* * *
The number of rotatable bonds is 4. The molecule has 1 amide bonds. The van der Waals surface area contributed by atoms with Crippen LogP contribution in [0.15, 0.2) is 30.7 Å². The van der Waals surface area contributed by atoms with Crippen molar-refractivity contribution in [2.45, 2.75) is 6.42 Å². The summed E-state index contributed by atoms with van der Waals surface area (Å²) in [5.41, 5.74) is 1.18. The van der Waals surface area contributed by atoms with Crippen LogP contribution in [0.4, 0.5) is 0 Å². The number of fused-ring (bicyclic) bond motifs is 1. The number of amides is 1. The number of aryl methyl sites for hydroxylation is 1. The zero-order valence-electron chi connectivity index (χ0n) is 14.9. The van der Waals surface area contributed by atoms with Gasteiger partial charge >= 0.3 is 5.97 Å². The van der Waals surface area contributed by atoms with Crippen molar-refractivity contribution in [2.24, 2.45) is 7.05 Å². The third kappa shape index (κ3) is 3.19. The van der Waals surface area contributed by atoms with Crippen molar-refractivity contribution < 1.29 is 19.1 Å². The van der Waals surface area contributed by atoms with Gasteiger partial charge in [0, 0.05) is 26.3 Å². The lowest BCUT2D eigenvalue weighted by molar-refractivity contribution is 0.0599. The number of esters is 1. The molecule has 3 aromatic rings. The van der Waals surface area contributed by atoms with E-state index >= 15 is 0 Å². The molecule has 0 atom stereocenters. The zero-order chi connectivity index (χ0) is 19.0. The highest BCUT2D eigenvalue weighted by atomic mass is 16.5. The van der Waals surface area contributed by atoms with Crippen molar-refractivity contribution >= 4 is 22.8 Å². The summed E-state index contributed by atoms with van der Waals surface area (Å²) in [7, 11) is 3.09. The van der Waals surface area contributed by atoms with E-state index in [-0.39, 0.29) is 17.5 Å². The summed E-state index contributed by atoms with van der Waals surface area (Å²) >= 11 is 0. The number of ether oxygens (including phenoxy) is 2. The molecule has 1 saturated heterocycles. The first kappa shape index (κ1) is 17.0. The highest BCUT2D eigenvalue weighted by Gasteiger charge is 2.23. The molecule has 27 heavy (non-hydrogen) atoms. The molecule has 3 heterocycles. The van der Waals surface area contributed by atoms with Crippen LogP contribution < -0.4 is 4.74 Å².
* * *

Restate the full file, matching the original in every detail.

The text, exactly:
The number of rotatable bonds is 4. The molecule has 1 amide bonds. The van der Waals surface area contributed by atoms with Crippen LogP contribution in [0.15, 0.2) is 30.7 Å². The van der Waals surface area contributed by atoms with Crippen molar-refractivity contribution in [2.45, 2.75) is 6.42 Å². The summed E-state index contributed by atoms with van der Waals surface area (Å²) in [5.41, 5.74) is 1.18. The van der Waals surface area contributed by atoms with Crippen LogP contribution in [0.4, 0.5) is 0 Å². The number of fused-ring (bicyclic) bond motifs is 1. The number of amides is 1. The number of aryl methyl sites for hydroxylation is 1. The zero-order valence-electron chi connectivity index (χ0n) is 14.9. The van der Waals surface area contributed by atoms with Gasteiger partial charge >= 0.3 is 5.97 Å². The van der Waals surface area contributed by atoms with Crippen molar-refractivity contribution in [2.24, 2.45) is 7.05 Å². The third kappa shape index (κ3) is 3.19. The van der Waals surface area contributed by atoms with Crippen molar-refractivity contribution < 1.29 is 19.1 Å². The van der Waals surface area contributed by atoms with Gasteiger partial charge in [0, 0.05) is 26.3 Å². The lowest BCUT2D eigenvalue weighted by molar-refractivity contribution is 0.0599. The number of esters is 1. The molecule has 3 aromatic rings. The van der Waals surface area contributed by atoms with E-state index >= 15 is 0 Å². The molecule has 0 atom stereocenters. The zero-order chi connectivity index (χ0) is 19.0. The highest BCUT2D eigenvalue weighted by atomic mass is 16.5. The van der Waals surface area contributed by atoms with Crippen molar-refractivity contribution >= 4 is 22.8 Å². The summed E-state index contributed by atoms with van der Waals surface area (Å²) in [7, 11) is 3.09. The van der Waals surface area contributed by atoms with E-state index in [-0.39, 0.29) is 17.5 Å². The summed E-state index contributed by atoms with van der Waals surface area (Å²) >= 11 is 0. The number of ether oxygens (including phenoxy) is 2. The molecule has 1 saturated heterocycles. The first kappa shape index (κ1) is 17.0. The highest BCUT2D eigenvalue weighted by Gasteiger charge is 2.23. The molecule has 27 heavy (non-hydrogen) atoms. The molecule has 3 heterocycles. The van der Waals surface area contributed by atoms with Crippen LogP contribution < -0.4 is 4.74 Å².